Fayetteville Chamber defends road money

FAYETTEVILLE "Completion of I-295 is the linchpin in an overall development plan designed to capitalize on the economic growth that will occur as a result of the increased military presence and the make the All American Defense Corridor a reality," said Fayetteville Mayor Tony Chavonne.

Click here to read more about I-295.

Construction of the final stage of I-295 is supposed to begin in 2009. It runs about 8 miles from Ramsey Street to the All-American Freeway. After funding for the project was announced late last year, some in other cities like Raleigh and Charlotte questioned the decision. Specifically, critics pointed out that there are other highways in the state that carry more traffic than I-295, and wondered why they weren't given first priority.

But I-295 supporters say finishing the road is a national security issue. Colonel David Fox, Garrison Commander of Fort Bragg, pointed out that Fort Bragg - which would be linked to the national interstate system by the road - is the only major base in the country that doesn't have an interstate link.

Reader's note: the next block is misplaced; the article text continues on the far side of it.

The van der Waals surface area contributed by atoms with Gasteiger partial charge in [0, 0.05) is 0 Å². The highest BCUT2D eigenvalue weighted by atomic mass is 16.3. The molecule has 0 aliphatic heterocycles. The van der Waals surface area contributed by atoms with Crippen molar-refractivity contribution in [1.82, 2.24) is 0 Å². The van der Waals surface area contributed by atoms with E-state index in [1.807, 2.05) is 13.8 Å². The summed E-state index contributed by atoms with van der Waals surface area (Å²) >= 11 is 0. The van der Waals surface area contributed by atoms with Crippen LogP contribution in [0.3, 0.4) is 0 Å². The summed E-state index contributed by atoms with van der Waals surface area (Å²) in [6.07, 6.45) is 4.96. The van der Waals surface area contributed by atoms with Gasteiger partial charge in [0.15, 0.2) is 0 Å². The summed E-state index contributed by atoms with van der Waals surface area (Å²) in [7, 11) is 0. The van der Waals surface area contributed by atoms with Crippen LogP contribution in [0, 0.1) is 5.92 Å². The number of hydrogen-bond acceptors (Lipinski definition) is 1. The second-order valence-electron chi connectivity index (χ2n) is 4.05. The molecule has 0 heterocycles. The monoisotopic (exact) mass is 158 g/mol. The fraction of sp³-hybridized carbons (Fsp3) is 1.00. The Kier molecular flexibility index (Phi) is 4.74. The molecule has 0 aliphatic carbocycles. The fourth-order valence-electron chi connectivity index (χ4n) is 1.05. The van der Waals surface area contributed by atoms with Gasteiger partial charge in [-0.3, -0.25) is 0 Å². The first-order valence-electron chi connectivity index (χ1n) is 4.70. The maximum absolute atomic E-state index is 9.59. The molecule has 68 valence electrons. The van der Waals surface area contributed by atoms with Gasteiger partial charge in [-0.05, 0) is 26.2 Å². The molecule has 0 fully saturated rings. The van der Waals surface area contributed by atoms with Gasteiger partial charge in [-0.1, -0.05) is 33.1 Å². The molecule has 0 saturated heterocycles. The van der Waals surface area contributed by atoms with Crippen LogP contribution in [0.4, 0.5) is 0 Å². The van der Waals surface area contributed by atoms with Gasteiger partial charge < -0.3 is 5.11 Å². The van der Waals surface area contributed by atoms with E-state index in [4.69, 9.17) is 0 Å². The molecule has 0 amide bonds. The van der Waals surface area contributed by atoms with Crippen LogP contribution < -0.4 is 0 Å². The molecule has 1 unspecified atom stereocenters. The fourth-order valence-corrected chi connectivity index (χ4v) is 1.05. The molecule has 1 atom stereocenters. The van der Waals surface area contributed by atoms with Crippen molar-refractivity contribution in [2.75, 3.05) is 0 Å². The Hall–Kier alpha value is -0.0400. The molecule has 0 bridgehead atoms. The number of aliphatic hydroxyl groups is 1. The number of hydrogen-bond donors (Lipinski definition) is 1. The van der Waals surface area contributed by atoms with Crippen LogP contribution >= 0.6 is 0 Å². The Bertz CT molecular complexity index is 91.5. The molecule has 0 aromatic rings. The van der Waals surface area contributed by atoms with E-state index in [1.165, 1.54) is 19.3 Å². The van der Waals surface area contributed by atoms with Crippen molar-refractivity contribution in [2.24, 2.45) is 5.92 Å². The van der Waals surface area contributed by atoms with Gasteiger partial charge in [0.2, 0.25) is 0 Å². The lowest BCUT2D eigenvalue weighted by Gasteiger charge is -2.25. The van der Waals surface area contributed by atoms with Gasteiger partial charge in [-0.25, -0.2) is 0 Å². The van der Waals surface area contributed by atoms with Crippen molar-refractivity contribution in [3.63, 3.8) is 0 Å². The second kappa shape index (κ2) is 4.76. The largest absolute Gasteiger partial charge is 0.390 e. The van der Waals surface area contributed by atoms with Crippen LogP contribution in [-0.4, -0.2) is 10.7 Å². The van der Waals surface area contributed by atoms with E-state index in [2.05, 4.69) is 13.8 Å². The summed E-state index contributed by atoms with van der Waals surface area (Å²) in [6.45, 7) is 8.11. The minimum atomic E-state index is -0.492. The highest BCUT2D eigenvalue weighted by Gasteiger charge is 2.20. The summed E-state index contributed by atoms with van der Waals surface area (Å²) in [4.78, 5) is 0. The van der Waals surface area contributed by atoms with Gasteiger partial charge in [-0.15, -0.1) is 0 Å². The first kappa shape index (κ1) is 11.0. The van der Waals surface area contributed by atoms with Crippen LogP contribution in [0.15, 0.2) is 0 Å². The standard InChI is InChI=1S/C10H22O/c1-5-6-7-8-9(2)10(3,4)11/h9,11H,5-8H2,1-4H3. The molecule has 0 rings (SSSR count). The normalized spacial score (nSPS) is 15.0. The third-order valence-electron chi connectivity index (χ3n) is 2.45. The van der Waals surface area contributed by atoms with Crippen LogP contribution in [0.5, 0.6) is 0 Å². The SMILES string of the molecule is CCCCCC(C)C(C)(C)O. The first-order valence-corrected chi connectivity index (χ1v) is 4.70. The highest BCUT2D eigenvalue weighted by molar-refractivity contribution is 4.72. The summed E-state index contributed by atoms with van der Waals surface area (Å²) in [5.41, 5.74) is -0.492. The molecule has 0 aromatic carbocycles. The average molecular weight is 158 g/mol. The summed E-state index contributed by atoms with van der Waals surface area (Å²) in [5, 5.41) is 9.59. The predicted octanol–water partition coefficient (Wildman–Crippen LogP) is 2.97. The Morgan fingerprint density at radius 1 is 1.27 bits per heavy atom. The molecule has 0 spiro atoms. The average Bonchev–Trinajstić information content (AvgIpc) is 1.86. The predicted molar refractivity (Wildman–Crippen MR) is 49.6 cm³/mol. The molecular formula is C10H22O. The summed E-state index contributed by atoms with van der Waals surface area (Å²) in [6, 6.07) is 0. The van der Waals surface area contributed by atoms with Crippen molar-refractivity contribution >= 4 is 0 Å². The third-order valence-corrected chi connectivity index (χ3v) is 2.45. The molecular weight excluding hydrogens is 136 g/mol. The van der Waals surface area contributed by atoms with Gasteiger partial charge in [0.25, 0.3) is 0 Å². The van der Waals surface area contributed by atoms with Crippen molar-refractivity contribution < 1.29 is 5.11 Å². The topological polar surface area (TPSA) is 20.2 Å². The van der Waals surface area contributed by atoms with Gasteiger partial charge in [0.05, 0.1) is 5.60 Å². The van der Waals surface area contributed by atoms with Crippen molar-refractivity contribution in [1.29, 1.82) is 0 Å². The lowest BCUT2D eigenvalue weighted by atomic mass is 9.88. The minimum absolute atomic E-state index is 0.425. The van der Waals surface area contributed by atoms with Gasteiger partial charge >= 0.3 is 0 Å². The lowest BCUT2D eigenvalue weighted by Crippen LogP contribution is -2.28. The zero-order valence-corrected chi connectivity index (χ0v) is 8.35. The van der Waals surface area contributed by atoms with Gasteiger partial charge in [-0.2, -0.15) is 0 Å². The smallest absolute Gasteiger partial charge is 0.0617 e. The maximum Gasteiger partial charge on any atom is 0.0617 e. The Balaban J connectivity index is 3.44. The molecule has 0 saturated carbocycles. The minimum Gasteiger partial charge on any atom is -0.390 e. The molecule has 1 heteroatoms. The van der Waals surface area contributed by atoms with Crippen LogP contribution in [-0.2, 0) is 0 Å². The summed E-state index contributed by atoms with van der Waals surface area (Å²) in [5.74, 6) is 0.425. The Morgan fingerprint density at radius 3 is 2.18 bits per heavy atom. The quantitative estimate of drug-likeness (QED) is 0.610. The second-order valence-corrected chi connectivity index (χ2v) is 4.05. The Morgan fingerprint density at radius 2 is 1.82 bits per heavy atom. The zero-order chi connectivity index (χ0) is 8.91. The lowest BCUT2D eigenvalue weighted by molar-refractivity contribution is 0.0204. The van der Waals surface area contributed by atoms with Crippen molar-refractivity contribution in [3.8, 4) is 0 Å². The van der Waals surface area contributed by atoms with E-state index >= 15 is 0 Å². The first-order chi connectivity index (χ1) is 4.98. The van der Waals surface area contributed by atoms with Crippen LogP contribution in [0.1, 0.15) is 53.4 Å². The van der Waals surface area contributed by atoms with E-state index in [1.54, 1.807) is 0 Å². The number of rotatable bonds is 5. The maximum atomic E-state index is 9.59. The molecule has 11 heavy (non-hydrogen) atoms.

"Fort Bragg is the premier power projection platform for the Army and with the scheduled movement of both the US Army Forces Command and US Army Reserve Commands here, our need to rapidly reach our ports and those along the east coast will grow," said Colonel Fox.

Fayetteville leaders say the road is also important to support the defense industries that will come to the area as Fort Bragg grows.

"This is in important issue not only for our region, but for the entire State," said Douglas Peters, President and CEO of the Fayetteville-Cumberland County Chamber of Commerce. "Unless we are prepared adequately and provide a useful transportation system for doing business with this command, businesses will not relocate to the State."

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